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CBS Colloquium: Haley Vlach, UW-Madison
The Department of Psychology and the Cognitive Behavioral Sciences (CBS) Colloquium Series will present a talk titled, “Learning to Forget, Forgetting to Learn: How Memory Shapes Cognitive Development,” with Haley Vlach, Ph.D., Friday, September 29 at 2 p.m. in 48 DeGarmo Hall. Vlach is an assistant professor in the Department of Educational Psychology at the University of Wisconsin-Madison.
The early years of life are an exciting period of growth and change in cognition. Children learn a seemingly infinite amount of new information despite limitations in their basic cognitive capacities, such as attention and memory abilities. Vlach will start the talk by outlining ways in which children’s rapid forgetting constrains cognitive development. However, the majority of the talk will review research supporting the hypothesis that forgetting is actually promoting children’s learning.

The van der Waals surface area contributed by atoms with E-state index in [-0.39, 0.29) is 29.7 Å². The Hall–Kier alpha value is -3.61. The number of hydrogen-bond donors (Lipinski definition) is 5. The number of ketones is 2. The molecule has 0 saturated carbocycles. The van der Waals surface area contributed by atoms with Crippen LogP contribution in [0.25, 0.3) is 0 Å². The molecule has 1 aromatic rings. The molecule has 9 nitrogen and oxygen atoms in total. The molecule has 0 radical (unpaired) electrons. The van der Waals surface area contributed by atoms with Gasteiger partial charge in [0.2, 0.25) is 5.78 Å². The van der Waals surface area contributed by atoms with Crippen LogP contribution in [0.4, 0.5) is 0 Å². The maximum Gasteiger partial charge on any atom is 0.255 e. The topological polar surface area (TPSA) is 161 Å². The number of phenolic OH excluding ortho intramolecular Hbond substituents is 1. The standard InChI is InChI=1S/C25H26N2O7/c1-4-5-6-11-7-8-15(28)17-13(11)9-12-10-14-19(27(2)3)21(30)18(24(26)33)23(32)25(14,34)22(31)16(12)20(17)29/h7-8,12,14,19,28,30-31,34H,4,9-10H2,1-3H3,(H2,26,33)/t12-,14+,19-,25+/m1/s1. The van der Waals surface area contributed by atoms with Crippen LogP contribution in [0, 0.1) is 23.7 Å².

In particular, Vlach will argue that forgetting acts as a form of abstraction, which promotes children’s ability to generalize knowledge across contexts. She will end the talk by discussing the possibility that what makes children incredible learners is not simply that they quickly learn to encode information in the world, but that they rapidly forget the large amount of irrelevant information they learn.
CBS Colloquium Series
The CBS Colloquium Series brings high caliber researchers to the Illinois State University campus to share their work with the local academic community. Individual faculty members invite speakers to campus based on their interests. The Department of Psychology also invites alumni to speak in the series in an effort to maintain strong connections with former students and provide them with a chance to pass on their knowledge to current students. The series provides both faculty and students with a variety of professional development opportunities and allows students to network with professionals in their field of study.
If you need a special accommodation to participate in this program, call the Department of Psychology at (309) 439-8651. Please allow sufficient time to arrange the accommodation.